The Bible and Tattoos Part 3

So far we've looked at the only verse in the Bible that really talks about tattoos and some verses in the New Testament that talk about our bodies as the temple of God.

Another theme often pointed to in the Bible is the idea of the weaker brother. In the early history of Christianity, Christians were still trying to figure out whether or not the laws of the Hebrew Scriptures were still important. To put it simply, they were asking, "Is it ok to eat a pork chop?" Not all Christians agreed on the answer. Paul says in Romans 14:1-3 (NIV), "Accept the one whose faith is weak without quarreling over disputable matters. One person's faith allows them to eat anything, but another, whose faith is weak, eats only vegetables. The one who eats everything must not treat with contempt the one who does not, and the one who does not eat everything must not judge the one who does, for God has accepted them." 1 Corinthians 8:9-13 (NIV) speaks to this subject as well, "Be careful, however, that the exercise of your rights does not become a stumbling block to the weak. For if someone with a weak conscience sees you, with all your knowledge, eating in an idol's temple, won't that person be emboldened to eat what is sacrificed to idols? So this weak brother or sister, for whom Christ died, is destroyed by your knowledge. When you sin against them in this way and wound their weak conscience, you sin against Christ. Therefore, if what I eat causes my brother or sister to fall into sin, I will never eat meat again, so that I will not cause them to fall."

In these texts, early Christians were reminded to be mindful of other Christians who held on to the dietary laws of the Hebrew Scriptures. I hardly think this is relevant here, since most Christians disregard not only the dietary laws, but they also disregard, as I mentioned in part one, the bulk of the laws in the Hebrew Scriptures. If you want to tell me tattoos make you stumble I'll tell you those bacon strips on your breakfast plate are making somebody stumble.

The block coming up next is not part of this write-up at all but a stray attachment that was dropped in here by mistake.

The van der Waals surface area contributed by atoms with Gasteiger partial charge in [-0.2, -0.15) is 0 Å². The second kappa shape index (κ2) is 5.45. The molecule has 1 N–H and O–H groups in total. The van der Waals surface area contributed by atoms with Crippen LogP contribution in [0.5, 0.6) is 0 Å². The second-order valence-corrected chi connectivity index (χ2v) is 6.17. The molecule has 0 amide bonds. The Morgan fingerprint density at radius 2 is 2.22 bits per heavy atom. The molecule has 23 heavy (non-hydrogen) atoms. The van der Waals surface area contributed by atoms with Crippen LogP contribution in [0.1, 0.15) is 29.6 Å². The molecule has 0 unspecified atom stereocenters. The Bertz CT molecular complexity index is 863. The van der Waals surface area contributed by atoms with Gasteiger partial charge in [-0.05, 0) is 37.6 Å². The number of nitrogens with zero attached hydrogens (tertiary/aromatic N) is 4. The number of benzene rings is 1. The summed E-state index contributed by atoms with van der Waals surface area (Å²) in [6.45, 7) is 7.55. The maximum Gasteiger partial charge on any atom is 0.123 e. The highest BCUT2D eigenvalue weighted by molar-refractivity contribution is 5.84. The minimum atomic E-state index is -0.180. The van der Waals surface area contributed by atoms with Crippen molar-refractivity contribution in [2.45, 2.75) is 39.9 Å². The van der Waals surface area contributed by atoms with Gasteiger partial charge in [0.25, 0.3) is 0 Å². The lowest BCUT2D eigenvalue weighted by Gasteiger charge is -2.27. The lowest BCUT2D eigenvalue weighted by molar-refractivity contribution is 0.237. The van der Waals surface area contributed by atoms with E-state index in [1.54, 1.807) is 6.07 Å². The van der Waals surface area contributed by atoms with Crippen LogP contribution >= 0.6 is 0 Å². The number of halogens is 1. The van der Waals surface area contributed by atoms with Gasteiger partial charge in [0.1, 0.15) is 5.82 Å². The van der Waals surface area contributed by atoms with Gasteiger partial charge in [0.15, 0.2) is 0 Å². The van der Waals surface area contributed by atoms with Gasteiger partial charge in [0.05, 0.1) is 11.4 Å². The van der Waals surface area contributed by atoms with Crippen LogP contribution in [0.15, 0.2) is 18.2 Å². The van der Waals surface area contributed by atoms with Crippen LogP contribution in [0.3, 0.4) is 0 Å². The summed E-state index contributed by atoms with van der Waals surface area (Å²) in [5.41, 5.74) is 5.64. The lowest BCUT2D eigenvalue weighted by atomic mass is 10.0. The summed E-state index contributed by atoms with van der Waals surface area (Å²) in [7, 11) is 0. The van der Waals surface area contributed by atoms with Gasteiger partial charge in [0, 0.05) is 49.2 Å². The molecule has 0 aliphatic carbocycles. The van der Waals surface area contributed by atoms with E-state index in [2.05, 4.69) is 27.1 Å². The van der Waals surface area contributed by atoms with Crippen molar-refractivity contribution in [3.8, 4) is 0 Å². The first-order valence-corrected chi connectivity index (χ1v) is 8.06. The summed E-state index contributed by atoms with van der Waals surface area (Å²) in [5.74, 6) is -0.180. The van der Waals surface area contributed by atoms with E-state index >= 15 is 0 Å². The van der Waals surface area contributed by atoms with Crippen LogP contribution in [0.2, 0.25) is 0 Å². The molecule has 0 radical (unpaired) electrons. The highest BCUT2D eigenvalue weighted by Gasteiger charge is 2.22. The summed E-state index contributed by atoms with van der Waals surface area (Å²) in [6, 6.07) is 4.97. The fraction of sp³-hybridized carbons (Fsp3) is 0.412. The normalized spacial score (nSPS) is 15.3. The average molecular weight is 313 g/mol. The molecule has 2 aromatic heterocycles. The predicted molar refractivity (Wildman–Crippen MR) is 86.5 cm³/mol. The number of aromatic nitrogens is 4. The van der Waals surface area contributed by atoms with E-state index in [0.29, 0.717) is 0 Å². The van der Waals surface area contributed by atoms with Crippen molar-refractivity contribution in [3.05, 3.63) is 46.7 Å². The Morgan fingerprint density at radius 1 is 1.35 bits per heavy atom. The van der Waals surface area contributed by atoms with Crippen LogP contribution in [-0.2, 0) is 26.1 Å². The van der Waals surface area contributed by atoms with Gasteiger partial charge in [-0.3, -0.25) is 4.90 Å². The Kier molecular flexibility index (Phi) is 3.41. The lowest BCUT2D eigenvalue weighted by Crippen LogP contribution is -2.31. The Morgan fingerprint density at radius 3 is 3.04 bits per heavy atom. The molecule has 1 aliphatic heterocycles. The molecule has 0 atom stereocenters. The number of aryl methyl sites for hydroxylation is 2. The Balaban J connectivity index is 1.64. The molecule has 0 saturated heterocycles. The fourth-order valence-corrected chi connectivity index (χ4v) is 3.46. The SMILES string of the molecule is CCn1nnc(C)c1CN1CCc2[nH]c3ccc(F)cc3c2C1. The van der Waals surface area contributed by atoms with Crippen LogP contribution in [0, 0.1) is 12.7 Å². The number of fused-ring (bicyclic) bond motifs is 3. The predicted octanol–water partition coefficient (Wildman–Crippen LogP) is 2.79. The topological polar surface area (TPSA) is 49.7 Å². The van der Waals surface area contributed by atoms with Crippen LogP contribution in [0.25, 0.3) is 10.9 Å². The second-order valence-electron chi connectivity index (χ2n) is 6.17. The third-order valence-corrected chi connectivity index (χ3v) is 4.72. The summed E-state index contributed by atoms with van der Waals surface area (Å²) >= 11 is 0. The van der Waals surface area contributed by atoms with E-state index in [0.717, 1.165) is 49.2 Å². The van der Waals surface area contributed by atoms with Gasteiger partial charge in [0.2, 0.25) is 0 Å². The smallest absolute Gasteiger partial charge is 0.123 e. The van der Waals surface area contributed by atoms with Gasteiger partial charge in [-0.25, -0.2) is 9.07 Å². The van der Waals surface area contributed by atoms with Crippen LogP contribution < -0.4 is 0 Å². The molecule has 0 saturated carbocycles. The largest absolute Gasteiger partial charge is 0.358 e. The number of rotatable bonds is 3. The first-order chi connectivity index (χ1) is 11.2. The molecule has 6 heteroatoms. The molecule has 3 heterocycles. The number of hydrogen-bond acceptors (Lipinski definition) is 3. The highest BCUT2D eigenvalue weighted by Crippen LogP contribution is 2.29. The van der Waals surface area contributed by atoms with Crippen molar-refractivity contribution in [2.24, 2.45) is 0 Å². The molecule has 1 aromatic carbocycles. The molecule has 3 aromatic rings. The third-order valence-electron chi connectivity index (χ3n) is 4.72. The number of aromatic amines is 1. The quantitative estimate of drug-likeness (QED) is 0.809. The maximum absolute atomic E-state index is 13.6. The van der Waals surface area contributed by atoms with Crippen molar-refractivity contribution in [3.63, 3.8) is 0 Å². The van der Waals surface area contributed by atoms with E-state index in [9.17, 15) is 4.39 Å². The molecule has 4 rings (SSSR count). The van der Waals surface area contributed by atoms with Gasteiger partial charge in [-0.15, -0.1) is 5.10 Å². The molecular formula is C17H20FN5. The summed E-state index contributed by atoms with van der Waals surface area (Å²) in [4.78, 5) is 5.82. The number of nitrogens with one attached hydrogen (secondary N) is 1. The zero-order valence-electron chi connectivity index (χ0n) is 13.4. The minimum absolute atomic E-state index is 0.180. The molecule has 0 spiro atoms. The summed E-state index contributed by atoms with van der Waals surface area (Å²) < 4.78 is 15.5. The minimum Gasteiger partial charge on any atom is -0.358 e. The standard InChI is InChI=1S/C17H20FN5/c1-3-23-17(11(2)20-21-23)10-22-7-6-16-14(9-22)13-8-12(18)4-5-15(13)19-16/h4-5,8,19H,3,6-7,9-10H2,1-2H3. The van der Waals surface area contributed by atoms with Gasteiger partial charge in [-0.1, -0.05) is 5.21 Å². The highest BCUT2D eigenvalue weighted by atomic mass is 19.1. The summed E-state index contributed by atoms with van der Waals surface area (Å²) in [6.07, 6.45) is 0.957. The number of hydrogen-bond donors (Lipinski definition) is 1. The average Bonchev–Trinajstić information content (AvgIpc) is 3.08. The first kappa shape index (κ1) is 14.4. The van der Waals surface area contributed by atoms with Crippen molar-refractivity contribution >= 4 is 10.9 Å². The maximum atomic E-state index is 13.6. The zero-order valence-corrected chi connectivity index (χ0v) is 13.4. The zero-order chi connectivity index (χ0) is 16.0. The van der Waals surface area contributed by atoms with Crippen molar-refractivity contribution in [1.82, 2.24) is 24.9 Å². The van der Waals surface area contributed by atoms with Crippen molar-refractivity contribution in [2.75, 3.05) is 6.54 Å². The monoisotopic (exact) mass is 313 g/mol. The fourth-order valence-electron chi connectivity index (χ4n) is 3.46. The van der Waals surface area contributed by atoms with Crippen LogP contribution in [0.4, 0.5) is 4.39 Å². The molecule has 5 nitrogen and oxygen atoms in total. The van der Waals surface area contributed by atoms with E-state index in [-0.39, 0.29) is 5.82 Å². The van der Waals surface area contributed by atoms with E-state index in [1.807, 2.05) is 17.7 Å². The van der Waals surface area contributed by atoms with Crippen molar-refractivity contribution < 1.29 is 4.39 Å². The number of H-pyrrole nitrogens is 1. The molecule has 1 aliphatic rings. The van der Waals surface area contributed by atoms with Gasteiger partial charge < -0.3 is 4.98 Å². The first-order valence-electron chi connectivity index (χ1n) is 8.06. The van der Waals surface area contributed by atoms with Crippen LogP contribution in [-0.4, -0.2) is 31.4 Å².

Seriously? I love this stuff. (Deuteronomy 14:8)




You're killing me. This stuff is delicious. (Deuteronomy 14:9-10)

Yuck. I'll pass. Good idea, God. (Deuteronomy 14:11-12)

Also, how far are we going to take this idea of the weaker brother or sister? What if the fact that you enjoy an occasional cigar is a stumbling block to me? I mean, is that any way to treat the body which God gave you? I really don't care, by the way. Or what if your $40,000 SUV in the church parking lot is a stumbling block to me? Or your multi-zillion dollar sanctuary? Couldn't that money be better used for the poor? Again, I jest. Mostly.

The truth is, people put demands on tattoos that they don't put on other laws or prohibitions from the Hebrew Scriptures. In Mark 12, Jesus summed up the law in two things, love God and love your neighbor. Let's focus on those things, even if our God (Revelation 19:16) or our neighbor has a tattoo.

Comments

  1. So do you have any tattoos, brother? I've been thinking about getting one... or two... but haven't developed the courage yet. I'm not good with pain. Even short term. And not really sure what I want or where I want it. Any tips for those considering becoming newly inked?

    ReplyDelete
    Replies
    1. No tattoos for me. I have commitment issues. Haha.

      Over the years, I've advised a number of people who were interested in biblical language tattoos. Some friends suggested I start an online consultation service, and hebrewtats.com was born.

      As far as tips about where and what, probably best to ask someone who actually has a tattoo.

      Delete
  2. I am internally screaming with love for this post. Bam! I want to get one of your translatef tattoos but I'm still praying for God to make the word he wants me to have stand out. During a study on fundamentals of faith (I didn't pick it) the word invaluable came to me and I thought maybe but then thought that's kinda making myself too big in His plan when I'm just a blip on the radar.

    ReplyDelete

Post a Comment

Popular posts from this blog

The Bible And Tattoos Part 1

Matthew's Perspective On Jesus